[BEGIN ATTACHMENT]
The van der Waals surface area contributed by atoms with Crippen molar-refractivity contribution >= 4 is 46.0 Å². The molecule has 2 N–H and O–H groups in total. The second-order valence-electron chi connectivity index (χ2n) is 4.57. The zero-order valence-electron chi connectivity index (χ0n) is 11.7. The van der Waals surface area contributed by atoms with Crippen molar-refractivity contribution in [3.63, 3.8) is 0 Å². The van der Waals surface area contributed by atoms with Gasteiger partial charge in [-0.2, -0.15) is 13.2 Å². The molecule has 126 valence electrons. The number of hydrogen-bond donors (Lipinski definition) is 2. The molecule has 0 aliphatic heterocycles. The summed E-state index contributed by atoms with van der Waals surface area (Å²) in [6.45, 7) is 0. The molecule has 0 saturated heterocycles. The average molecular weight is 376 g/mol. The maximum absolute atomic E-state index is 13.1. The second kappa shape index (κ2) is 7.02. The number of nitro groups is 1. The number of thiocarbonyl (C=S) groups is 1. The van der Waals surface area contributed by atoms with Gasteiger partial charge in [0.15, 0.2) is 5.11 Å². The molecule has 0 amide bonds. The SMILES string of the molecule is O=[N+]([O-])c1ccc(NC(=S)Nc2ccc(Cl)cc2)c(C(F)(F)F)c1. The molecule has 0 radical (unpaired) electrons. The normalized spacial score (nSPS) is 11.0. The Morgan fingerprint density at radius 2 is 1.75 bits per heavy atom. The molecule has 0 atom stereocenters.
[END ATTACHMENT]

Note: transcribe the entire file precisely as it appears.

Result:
The van der Waals surface area contributed by atoms with Crippen molar-refractivity contribution >= 4 is 46.0 Å². The molecule has 2 N–H and O–H groups in total. The second-order valence-electron chi connectivity index (χ2n) is 4.57. The zero-order valence-electron chi connectivity index (χ0n) is 11.7. The van der Waals surface area contributed by atoms with Crippen molar-refractivity contribution in [3.63, 3.8) is 0 Å². The van der Waals surface area contributed by atoms with Gasteiger partial charge in [-0.2, -0.15) is 13.2 Å². The molecule has 126 valence electrons. The number of hydrogen-bond donors (Lipinski definition) is 2. The molecule has 0 aliphatic heterocycles. The summed E-state index contributed by atoms with van der Waals surface area (Å²) in [6.45, 7) is 0. The molecule has 0 saturated heterocycles. The average molecular weight is 376 g/mol. The maximum absolute atomic E-state index is 13.1. The second kappa shape index (κ2) is 7.02. The number of nitro groups is 1. The number of thiocarbonyl (C=S) groups is 1. The van der Waals surface area contributed by atoms with Gasteiger partial charge in [0.15, 0.2) is 5.11 Å². The molecule has 0 amide bonds. The SMILES string of the molecule is O=[N+]([O-])c1ccc(NC(=S)Nc2ccc(Cl)cc2)c(C(F)(F)F)c1. The molecule has 0 radical (unpaired) electrons. The normalized spacial score (nSPS) is 11.0. The Morgan fingerprint density at radius 2 is 1.75 bits per heavy atom. The molecule has 0 atom stereocenters.